If you live under the mantra of ‘no pain, no gain’ then you probably welcome the feeling of post-workout pain and soreness. To you, it’s just a sign that you worked hard and are going to start seeing results soon. If anything, you feel a little worried when your workouts don’t leave you sore the next day.

Saying this, does it mean that all post-workout pain is normal and shouldn’t be a cause for concern? No, there are many other reasons you could consistently be in pain after exercise, and they’re not great at all. Your pain could be the sign of a long-lasting condition that may get worse and worse the longer you leave it. In the long run, it could end up being bad for your health if you keep working out through the pain, rather than having a break and getting it sorted.

This begs the question; how do you know when pain is bad pain or good pain? When is it just normal muscle soreness or something more sinister? Luckily, there are some things you can look out for that determine when your pain is probably more than post-workout soreness.

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Does The Pain Last For More Than 3 Days Max?

Post-workout muscle soreness is normal and common, but it should only last a day or two after working out. Yes, it can last a day longer if you’ve not exercised for a long time and then had a really heavy session. However, the soreness and pain should gradually get better and better each day. If it stays the same, for a good week or so, then the alarm bells should ring.

Pain after a workout that lasts longer than a few days indicates a more serious issue. You might have pulled a muscle or strained it slightly. The pain keeps happening because you don’t give it long enough to rest and recover properly. So, by the time your next workout comes around, you’re just damaging the muscle even more. It’ll get to the point where a full-on tear happens, and you’re out for months.

Do You Feel Pain In Any Joints?

Generally speaking, you shouldn’t feel joint pain when working out. If you constantly have pain in your hips, shoulders, elbows, ankles, or knees, then it’s not a good sign. Most likely, you have a long-standing joint issue that flares up when you bear weight and put it under extreme stress. It’s highly possible you had this problem for years – maybe even since childhood – but only noticed it after your exercise routine got more intense.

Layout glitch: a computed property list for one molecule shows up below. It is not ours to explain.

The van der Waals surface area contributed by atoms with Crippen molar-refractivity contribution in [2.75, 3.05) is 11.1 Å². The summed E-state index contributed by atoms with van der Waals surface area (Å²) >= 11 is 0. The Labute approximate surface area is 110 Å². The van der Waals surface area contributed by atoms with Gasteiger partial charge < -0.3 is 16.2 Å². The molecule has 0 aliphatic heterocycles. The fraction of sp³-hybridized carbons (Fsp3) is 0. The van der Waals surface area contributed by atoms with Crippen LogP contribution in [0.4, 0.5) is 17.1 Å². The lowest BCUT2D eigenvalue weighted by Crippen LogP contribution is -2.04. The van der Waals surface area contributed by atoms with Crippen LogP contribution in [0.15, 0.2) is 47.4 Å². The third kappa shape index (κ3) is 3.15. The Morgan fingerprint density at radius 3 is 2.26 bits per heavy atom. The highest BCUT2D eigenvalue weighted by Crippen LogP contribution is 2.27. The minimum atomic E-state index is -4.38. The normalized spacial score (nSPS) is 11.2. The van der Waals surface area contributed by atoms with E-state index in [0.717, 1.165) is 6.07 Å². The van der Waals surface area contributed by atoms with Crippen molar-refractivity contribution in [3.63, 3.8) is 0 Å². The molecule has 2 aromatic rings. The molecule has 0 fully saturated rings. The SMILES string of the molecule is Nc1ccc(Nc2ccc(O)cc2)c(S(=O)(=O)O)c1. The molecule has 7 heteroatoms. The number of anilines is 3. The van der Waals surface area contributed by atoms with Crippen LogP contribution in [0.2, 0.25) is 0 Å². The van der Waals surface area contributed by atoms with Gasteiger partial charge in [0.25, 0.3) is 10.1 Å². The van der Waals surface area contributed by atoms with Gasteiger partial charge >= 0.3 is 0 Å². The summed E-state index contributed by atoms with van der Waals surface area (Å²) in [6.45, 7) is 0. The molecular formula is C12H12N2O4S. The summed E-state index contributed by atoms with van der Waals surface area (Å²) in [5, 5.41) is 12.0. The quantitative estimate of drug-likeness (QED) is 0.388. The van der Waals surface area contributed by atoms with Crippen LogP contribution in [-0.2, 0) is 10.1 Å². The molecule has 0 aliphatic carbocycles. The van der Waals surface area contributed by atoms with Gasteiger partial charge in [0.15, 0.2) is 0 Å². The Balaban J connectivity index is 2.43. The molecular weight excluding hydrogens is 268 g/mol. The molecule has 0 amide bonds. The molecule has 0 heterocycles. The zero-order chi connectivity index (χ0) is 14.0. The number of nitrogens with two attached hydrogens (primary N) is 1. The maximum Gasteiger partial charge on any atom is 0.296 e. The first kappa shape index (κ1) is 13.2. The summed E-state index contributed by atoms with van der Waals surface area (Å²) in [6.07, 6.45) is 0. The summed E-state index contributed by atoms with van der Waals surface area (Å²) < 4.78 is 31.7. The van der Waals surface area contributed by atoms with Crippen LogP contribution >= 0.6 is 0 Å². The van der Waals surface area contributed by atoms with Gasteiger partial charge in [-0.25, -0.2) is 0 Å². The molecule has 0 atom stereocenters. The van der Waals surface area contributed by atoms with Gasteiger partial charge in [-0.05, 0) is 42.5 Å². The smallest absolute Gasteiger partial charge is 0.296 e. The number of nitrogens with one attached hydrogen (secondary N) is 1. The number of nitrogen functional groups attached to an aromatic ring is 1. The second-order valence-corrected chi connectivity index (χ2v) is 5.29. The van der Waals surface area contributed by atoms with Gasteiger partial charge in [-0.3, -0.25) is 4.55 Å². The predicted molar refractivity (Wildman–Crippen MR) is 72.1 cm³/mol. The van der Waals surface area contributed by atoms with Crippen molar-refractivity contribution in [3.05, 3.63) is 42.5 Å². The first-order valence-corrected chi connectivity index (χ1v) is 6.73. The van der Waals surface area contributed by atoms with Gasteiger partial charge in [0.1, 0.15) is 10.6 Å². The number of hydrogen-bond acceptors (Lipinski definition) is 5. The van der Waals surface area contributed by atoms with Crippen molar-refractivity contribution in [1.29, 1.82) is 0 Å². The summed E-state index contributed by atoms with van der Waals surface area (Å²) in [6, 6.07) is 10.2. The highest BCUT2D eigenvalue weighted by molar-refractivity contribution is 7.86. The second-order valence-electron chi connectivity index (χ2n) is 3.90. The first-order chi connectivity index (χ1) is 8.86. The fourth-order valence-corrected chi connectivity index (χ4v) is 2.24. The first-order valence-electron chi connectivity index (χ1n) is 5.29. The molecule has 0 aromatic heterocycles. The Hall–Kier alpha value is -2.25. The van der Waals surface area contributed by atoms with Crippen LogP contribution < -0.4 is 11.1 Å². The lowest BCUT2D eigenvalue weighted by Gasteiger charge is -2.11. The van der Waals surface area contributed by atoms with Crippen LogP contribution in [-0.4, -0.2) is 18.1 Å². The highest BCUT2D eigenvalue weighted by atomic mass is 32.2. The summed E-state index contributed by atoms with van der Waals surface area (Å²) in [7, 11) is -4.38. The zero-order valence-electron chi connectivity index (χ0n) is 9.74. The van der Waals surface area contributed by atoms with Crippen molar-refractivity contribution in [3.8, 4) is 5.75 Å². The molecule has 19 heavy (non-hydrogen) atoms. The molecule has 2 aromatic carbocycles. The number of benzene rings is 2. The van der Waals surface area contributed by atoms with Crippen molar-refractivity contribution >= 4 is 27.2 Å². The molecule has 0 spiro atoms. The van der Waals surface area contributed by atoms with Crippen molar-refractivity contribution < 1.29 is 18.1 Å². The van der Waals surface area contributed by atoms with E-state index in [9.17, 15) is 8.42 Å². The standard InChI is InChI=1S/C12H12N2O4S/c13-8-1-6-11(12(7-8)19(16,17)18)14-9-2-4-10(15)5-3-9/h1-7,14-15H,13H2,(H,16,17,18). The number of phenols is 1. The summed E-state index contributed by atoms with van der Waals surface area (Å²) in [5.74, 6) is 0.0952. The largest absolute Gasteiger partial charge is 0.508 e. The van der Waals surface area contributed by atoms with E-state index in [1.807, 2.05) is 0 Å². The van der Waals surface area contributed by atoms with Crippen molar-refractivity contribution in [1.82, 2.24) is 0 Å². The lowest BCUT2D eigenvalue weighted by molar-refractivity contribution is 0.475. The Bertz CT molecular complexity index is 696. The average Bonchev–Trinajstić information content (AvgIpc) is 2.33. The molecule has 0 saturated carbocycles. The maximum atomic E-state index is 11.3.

Joint pain is a major cause for concern as it’s strongly linked to arthritis. You may think this is something only old people suffer from, but young adults get it too. The cause can be genetic, but it can also stem from a previous problem you had as a child and didn’t solve. There are loads of kids these days born with degenerative hip joints and other joint issues. If you had pain in your groin as a child, then you may well have had this issue. When left untreated, it leads to arthritis. The same applies to any other joints too. Think back to your younger years and whether you were always in a bit of pain. If so, this may show you had an issue, didn’t look after it, and are now suffering the consequences.

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Are You In Pain During Exercise?

This is probably the biggest indication that something really isn’t right with your body. While pain and soreness after exercising can be normal, pain during it is not. So, if you feel pain anywhere in your body while exercising, and the soreness continues afterwards and the next few days, then you know there’s a bigger issue at hand.

The thing is, if you exercise properly, you shouldn’t feel any pain during whatever it is you’re doing. Whether it’s lifting weights, running, cycling, dancing – whatever – you should be pain-free. Pain while exercising is basically your body trying to get your attention and telling you ‘hey listen, buddy, we’re gonna be in a lot of trouble if you keep going on, I can’t take much more of this!’. The best thing to do – for the sake of your health more than anything – is to stop exercising if you feel pain.

Do You Get Pain In One Place But Nowhere Else?

Let me ask you this; when you exercise, are you left with pain in one part of your body every time, but nowhere else? If so, then there may be more to it than simple muscle soreness. If you go for a long run, and the next day you wake up with soreness in one hamstring but not the other, then this tells you something. It tells you that particular muscle is weak, and you’re on the verge of an injury.

Muscle soreness shouldn’t be confined to one particular muscle after a workout. If you’ve been squatting, then both legs should be sore, as should your bum. But, if the same place keeps flaring up with pain after your workouts all the time, then you should probably look into doing something about it.

If you’ve sat through this article and answered yes to every question, then I’m sorry to say your pain isn’t just muscle soreness. It’s more than likely an injury of some kind, and you should find a health professional to help you out. You’ve got loads of options here, from chiropractors to osteopaths, there’s always a solution for you.

I do want to make a point of saying that you can exercise and be sore or in pain afterwards, and there might be nothing wrong with you. As long as the pain isn’t too extreme, doesn’t occur during exercise, doesn’t affect your joints, and goes gradually over three days. That’s when you know it’s fine and you’re in good health! Muscle soreness is expected and normal, but refer back to the original questions if you’re ever worried it’s something more serious than that.


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